PowerShell Logging Functions

I have been working on automating my organizations Active Directory/Exchange user provisioning, and needed a method to easily log what actions are taken.  To accomplish this, I decided to write a couple PowerShell logging functions that I could integrate into my other functions for creating the user, creating the mailbox, generating approval emails, and assigning groups.  The functions I came up with are Start-Log, Write-Log, and Stop Log.

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Deploy and Schedule SQL Maintenance

Perhaps the most fundamental DBA task is to configure proper SQL maintenance on all of your instances.  There are many ways to approach this, including SSIS-based GUI-driven maintenance plans, custom homebrewed T-SQL scripts, PowerShell scheduled jobs, or third-party applications.  However, my (and many other’s) preferred solution is to use Ola Hallengren’s fantastic maintenance scripts (ola.hallengren.com).  This solution is recommended by many people for good reason.  It provides a good amount of flexibility, compatibility, as well as a solid amount of logging.  You can use this solution right out of the box and it will work great, but I like to tweak it a bit to better fit my needs and be a little easier to apply.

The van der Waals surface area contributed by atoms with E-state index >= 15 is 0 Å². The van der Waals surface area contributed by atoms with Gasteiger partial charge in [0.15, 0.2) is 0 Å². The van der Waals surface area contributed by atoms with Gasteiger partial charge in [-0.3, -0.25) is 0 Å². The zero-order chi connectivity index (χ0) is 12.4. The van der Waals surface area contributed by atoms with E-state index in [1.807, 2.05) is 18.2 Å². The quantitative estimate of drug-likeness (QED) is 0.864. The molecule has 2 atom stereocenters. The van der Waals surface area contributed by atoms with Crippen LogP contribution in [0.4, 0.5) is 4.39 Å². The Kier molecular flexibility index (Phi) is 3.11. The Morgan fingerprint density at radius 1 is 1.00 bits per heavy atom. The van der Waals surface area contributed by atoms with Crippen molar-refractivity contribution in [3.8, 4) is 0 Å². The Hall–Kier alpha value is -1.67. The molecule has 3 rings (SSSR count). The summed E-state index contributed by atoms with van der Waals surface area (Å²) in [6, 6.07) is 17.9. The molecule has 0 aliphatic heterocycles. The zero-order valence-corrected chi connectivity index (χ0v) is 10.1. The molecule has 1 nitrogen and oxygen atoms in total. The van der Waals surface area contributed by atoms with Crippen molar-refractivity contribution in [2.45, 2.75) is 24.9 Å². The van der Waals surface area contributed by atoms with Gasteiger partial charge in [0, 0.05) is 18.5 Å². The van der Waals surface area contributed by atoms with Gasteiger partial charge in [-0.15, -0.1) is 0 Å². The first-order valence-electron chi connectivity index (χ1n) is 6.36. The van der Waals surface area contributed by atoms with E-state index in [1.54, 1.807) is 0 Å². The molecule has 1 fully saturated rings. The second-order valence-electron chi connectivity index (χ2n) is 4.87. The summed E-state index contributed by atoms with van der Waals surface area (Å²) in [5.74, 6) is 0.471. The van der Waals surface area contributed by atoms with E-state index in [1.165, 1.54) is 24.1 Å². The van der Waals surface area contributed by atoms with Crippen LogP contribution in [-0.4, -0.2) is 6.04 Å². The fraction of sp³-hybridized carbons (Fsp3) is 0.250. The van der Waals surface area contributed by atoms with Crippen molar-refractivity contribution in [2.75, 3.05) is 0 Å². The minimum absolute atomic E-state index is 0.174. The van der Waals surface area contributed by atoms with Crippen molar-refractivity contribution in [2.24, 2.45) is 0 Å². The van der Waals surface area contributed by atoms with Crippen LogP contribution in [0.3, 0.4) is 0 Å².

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Report Failed SQL Jobs

One of the first things I check when I get to the office in the morning is any SQL agent jobs that failed overnight.  Our monitoring system will also pick these up, but I like to have a condensed report with the failed production jobs, job step(s) that failed, and error message so that I can quickly diagnose what went wrong.  We already had a script in place which mostly worked, based on this, but I wanted to modify it a bit to return some more useful information.

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